Incline tax victory in peril |

Incline tax victory in peril

Merry Thomas

INCLINE VILLAGE – Last month’s victory among tax opponents in lifting an 8 percent addition to Incline’s land tax assessment could be in jeopardy if Board of Equalization member Gary Schmidt is voted off the tax board today, some say.

If the Washoe County commissioners remove Schmidt from the BOE and replace him with a new member, it could result in overturning the tax decision, said Maryanne Ingemanson, president of the Village League to Save Incline Assets, the local group protesting its property tax assessments.

The Washoe County Board of Equalization voted Feb. 17 to lift the 8 percent addition to the land tax assessment for 1,200-plus appellants in Incline Village and Crystal Bay. The hearing also determined county assessors had not used new assessment rules and regulations, passed Aug. 4, 2004.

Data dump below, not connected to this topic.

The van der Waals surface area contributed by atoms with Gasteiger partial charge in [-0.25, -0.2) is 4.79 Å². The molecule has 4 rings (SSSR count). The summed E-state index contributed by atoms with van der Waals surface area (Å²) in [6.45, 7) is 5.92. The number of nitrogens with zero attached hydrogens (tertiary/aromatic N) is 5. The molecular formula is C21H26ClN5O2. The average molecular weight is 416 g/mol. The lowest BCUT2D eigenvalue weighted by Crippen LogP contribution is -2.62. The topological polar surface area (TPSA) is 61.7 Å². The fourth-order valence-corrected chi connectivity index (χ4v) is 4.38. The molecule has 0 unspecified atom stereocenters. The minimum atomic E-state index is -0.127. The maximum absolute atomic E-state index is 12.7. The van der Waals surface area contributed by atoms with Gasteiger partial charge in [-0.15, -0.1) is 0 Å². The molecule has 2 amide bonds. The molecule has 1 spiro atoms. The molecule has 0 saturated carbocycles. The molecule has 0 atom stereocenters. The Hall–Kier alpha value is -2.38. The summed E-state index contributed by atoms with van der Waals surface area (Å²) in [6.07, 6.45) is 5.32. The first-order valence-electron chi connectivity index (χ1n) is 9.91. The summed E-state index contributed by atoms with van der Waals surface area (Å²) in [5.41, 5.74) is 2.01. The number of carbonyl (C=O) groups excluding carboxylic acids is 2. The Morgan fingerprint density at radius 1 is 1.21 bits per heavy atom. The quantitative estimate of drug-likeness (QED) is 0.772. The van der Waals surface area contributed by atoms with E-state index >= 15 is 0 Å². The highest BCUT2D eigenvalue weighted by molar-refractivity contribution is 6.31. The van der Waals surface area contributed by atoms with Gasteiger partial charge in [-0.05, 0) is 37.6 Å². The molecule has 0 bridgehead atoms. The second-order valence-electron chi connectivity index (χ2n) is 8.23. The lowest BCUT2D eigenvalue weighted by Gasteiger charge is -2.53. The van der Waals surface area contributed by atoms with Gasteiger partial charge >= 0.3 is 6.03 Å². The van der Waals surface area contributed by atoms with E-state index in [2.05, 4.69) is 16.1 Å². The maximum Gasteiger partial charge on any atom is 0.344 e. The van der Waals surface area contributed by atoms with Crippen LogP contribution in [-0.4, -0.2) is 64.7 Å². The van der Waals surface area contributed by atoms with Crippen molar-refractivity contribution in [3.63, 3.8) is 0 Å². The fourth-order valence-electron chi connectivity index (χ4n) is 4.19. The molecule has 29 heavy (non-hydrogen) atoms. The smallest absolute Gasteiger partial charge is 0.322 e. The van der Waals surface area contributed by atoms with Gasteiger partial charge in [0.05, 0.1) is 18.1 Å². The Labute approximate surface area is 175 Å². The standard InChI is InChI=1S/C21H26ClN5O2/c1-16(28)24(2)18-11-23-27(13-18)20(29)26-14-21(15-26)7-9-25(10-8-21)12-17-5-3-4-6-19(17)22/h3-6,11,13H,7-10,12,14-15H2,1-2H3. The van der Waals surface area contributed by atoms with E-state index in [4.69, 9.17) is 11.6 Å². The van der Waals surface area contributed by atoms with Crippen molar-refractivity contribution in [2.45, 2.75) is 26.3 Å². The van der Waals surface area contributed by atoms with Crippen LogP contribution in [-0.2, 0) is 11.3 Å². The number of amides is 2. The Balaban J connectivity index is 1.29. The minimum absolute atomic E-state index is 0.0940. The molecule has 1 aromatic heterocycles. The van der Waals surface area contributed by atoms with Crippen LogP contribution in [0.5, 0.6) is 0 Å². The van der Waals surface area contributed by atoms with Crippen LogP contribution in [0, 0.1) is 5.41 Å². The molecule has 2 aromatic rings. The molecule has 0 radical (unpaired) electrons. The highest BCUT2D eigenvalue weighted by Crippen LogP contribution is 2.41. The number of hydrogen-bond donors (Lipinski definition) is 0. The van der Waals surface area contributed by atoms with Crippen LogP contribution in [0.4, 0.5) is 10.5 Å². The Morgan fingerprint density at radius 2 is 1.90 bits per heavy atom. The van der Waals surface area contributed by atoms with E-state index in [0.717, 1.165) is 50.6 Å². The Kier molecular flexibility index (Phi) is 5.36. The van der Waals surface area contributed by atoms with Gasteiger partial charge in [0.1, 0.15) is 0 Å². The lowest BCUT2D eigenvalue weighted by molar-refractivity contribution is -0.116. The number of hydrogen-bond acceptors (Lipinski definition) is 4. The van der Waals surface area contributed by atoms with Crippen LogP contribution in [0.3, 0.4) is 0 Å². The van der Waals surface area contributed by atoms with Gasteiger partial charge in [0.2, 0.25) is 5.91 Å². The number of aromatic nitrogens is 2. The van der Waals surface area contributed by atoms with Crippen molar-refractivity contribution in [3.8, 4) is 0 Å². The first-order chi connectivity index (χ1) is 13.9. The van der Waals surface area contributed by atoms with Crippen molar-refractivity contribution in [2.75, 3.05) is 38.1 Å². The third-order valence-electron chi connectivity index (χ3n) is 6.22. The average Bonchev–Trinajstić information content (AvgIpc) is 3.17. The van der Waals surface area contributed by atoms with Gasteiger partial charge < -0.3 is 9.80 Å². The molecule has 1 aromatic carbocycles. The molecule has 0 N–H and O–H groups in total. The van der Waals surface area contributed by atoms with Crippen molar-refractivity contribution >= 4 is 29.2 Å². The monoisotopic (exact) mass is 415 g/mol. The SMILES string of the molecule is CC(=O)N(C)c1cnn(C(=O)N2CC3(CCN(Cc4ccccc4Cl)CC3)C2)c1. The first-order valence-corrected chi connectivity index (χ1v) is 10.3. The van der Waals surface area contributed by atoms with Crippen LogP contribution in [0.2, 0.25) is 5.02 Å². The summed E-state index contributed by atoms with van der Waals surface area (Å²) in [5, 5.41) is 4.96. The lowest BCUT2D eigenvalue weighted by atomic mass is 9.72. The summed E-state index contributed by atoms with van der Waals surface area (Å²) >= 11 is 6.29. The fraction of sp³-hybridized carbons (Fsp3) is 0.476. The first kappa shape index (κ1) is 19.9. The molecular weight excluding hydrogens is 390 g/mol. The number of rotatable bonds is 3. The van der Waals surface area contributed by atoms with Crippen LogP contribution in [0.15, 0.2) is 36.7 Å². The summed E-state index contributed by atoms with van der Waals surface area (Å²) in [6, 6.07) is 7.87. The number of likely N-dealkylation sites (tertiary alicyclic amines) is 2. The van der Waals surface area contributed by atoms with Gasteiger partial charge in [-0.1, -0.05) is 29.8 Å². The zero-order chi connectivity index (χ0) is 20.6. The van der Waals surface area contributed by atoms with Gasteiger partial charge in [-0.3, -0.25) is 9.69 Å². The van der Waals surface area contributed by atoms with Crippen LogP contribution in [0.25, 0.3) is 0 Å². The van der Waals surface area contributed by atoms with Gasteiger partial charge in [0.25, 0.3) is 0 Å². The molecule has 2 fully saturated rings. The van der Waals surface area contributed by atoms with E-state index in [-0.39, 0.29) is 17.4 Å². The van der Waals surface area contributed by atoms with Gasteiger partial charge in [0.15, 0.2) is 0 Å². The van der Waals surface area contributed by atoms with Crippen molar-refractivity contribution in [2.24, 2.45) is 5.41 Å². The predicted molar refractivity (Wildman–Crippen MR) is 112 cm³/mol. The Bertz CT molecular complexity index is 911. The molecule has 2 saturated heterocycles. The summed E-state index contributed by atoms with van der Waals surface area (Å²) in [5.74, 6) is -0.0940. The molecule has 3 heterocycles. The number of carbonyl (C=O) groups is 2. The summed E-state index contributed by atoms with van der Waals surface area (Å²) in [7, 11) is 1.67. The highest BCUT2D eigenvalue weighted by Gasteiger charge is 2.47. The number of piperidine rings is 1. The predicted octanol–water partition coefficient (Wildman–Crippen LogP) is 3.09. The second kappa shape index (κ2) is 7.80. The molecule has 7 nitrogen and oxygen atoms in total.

League members learned after their win that Schmidt had received a letter Feb. 15, the eve of these hearings, from Bonnie Weber, chairperson of the Washoe County Board of Commissioners, regarding a meeting set to review his competence as a board member.

“It was a blatant attempt to intimidate him, to get him to resign,” Ingemanson said.

“This is an obscene act on their part; it’s pure government abuse,” said Village League member Les Barta.

Weber’s letter states: “In connection with your performance as a Washoe County Board of Equalization member, the Washoe County Commission will consider your character, alleged misconduct, professional competence or physical or mental health… “

Schmidt surmises that he is being singled out because of his past criticism of the district attorney’s office in public forums.

Barta responded to Weber’s letter with a letter of his own, calling Schmidt intelligent, meticulous and honorable. He added that the commissioner’s proposed action “would hardly be encouraging for future prospective county board candidates.”

Although the meeting, scheduled for today at 2 p.m. at the county commission chambers, is open to the public, commissioners may go into a closed session, Weber wrote. “(It) will return to open meeting to take action,” she wrote.

In response, Schmidt has hired an attorney to file suit against the commissioners.

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